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Nevada senators declare victory

Staff and wire reports

The Bush administration’s plan to use money generated by the sale of federal land in Nevada to close the budget deficit was rebuffed by the chairman of the Senate Budget Committee on Wednesday.

Nevada’s senators, who fought to kill the plan, declared it dead. But a spokesman for Bush’s budget office said the administration remained committed to the proposal, which could affect the $300 million federal agencies in the Lake Tahoe Basin are to receive each year for environmental restoration projects.

Senate Budget Committee Chairman Judd Gregg, R-N.H., left the plan to tap the land sales proceeds out of the budget proposal his committee was taking up Wednesday. Gregg’s move followed lobbying by Sen. John Ensign, R-Nev., a budget committee member.



“We feel pretty confident that we’ll be able to stop it from here on out because they really needed to have it in the chairman’s (budget proposal) to be successful,” Ensign spokesman Jack Finn said. Reviving the plan “would take an unbelievable turn of events,” he said.

Senate Minority Leader Harry Reid, D-Nev., also opposed the proposal.



The plan to siphon off 70 percent of proceeds from sales under the Southern Nevada Public Lands Management Act was included in Bush’s $2.57 trillion budget proposal.

The money from auctioning federally controlled land to developers is used by the Interior Department for environmental and educational purposes in Nevada. Bush would use the money for federal programs elsewhere.

Bush justified the proposal by noting that the 1998 act has raised far more money than anticipated. While the Congressional Budget Office anticipated $70 million in sales each year, proceeds for 2005 will top $1 billion.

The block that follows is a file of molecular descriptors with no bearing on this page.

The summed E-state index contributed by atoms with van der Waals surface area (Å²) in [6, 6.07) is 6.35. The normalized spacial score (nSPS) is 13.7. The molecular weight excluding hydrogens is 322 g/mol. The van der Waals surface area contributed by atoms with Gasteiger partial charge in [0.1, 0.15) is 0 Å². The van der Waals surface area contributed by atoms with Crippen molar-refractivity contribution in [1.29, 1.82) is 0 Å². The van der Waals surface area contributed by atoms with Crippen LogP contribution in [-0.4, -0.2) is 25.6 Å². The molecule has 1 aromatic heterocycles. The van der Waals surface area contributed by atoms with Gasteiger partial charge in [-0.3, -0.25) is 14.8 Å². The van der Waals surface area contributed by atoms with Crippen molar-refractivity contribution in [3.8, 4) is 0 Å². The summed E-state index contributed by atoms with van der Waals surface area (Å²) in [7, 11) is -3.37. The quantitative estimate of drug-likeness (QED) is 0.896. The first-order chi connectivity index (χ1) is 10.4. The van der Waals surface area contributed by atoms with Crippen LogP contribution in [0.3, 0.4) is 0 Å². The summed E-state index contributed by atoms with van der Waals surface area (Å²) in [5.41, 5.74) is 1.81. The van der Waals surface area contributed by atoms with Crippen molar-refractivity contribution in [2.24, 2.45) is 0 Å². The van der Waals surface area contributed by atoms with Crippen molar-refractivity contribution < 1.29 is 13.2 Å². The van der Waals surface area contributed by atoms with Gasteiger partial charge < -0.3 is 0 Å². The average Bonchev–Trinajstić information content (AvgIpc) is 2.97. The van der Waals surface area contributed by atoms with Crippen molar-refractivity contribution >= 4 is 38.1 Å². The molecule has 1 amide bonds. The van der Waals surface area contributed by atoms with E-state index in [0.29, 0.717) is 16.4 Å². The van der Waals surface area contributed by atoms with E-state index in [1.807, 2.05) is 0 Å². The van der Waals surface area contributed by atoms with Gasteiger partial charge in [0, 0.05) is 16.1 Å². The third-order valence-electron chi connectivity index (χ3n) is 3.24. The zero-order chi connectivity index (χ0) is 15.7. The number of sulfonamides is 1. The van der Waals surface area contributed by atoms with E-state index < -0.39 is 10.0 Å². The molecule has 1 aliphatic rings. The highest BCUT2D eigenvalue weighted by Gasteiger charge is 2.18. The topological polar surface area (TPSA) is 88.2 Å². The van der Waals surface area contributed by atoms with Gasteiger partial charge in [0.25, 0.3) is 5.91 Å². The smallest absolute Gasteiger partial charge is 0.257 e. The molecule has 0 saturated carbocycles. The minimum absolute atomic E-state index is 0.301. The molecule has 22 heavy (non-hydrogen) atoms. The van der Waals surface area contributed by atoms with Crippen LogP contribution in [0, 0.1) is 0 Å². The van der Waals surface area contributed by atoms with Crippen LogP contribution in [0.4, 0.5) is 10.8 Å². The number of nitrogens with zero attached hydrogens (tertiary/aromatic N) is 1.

Ensign and Reid claimed sufficient support in the Senate to block the plan regardless of what happens in the House, where the Budget Committee also was taking up a budget proposal Wednesday.

The plan by House Budget Committee Chairman Jim Nussle, R-Iowa, also leaves out the land sales plan, but it asks the Resources Committee to provide a certain amount of money from funding sources. The Nevada land sales plan is among the biggest revenue sources in the budget areas under the Resource Committee’s jurisdiction.

A Bush administration official said the proposal was still alive because lawmakers, faced with an unusually tight budget, are going to be looking with interest at all plans that raise revenues.

“We think this proposal is very much in play,” said Noam Neusner, communications director for the Office of Management and Budget. “It is a sensible and sound proposal which we will work with the Congress on to see it enacted. We feel this is an appropriate policy proposal to make sure that federal land sales benefit federal taxpayers.”

– Tahoe Daily Tribune reporter Greg Crofton contributed to this report


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